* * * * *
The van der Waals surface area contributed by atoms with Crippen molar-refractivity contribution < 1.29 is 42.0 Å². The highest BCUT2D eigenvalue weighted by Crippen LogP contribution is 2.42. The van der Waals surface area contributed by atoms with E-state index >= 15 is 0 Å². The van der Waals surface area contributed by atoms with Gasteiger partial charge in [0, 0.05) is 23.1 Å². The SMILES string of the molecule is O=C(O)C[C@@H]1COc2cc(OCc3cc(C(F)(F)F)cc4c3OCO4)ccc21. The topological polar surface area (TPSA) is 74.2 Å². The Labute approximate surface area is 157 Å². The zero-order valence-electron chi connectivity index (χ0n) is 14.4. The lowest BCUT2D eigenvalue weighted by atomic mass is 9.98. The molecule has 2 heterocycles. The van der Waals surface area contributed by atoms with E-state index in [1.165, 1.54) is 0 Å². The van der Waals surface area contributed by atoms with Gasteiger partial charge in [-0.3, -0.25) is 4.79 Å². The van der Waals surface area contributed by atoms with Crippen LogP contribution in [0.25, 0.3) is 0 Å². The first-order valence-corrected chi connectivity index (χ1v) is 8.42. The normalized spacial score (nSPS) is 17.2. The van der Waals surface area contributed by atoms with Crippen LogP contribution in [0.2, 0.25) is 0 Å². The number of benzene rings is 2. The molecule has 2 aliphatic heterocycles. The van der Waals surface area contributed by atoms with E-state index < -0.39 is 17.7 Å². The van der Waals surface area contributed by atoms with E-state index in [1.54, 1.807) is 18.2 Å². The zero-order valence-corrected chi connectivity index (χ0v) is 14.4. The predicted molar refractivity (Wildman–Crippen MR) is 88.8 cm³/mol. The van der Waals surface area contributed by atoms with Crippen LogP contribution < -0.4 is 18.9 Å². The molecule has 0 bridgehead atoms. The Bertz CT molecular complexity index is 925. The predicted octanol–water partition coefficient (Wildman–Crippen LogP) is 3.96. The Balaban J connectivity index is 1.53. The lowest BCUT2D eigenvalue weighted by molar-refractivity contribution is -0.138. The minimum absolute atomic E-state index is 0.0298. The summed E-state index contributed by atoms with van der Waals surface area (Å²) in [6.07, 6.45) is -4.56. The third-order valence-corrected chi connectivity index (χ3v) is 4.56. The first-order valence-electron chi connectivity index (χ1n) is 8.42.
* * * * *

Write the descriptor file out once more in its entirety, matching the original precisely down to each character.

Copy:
The van der Waals surface area contributed by atoms with Crippen molar-refractivity contribution < 1.29 is 42.0 Å². The highest BCUT2D eigenvalue weighted by Crippen LogP contribution is 2.42. The van der Waals surface area contributed by atoms with E-state index >= 15 is 0 Å². The van der Waals surface area contributed by atoms with Gasteiger partial charge in [0, 0.05) is 23.1 Å². The SMILES string of the molecule is O=C(O)C[C@@H]1COc2cc(OCc3cc(C(F)(F)F)cc4c3OCO4)ccc21. The topological polar surface area (TPSA) is 74.2 Å². The Labute approximate surface area is 157 Å². The zero-order valence-electron chi connectivity index (χ0n) is 14.4. The lowest BCUT2D eigenvalue weighted by atomic mass is 9.98. The molecule has 2 heterocycles. The van der Waals surface area contributed by atoms with E-state index in [1.165, 1.54) is 0 Å². The van der Waals surface area contributed by atoms with Gasteiger partial charge in [-0.3, -0.25) is 4.79 Å². The van der Waals surface area contributed by atoms with Crippen LogP contribution in [0.25, 0.3) is 0 Å². The first-order valence-corrected chi connectivity index (χ1v) is 8.42. The normalized spacial score (nSPS) is 17.2. The van der Waals surface area contributed by atoms with Crippen LogP contribution in [0.2, 0.25) is 0 Å². The number of benzene rings is 2. The molecule has 2 aliphatic heterocycles. The van der Waals surface area contributed by atoms with E-state index < -0.39 is 17.7 Å². The van der Waals surface area contributed by atoms with E-state index in [1.54, 1.807) is 18.2 Å². The zero-order valence-corrected chi connectivity index (χ0v) is 14.4. The predicted molar refractivity (Wildman–Crippen MR) is 88.8 cm³/mol. The van der Waals surface area contributed by atoms with Crippen LogP contribution < -0.4 is 18.9 Å². The molecule has 0 bridgehead atoms. The Bertz CT molecular complexity index is 925. The predicted octanol–water partition coefficient (Wildman–Crippen LogP) is 3.96. The Balaban J connectivity index is 1.53. The lowest BCUT2D eigenvalue weighted by molar-refractivity contribution is -0.138. The minimum absolute atomic E-state index is 0.0298. The summed E-state index contributed by atoms with van der Waals surface area (Å²) in [6.07, 6.45) is -4.56. The third-order valence-corrected chi connectivity index (χ3v) is 4.56. The first-order valence-electron chi connectivity index (χ1n) is 8.42.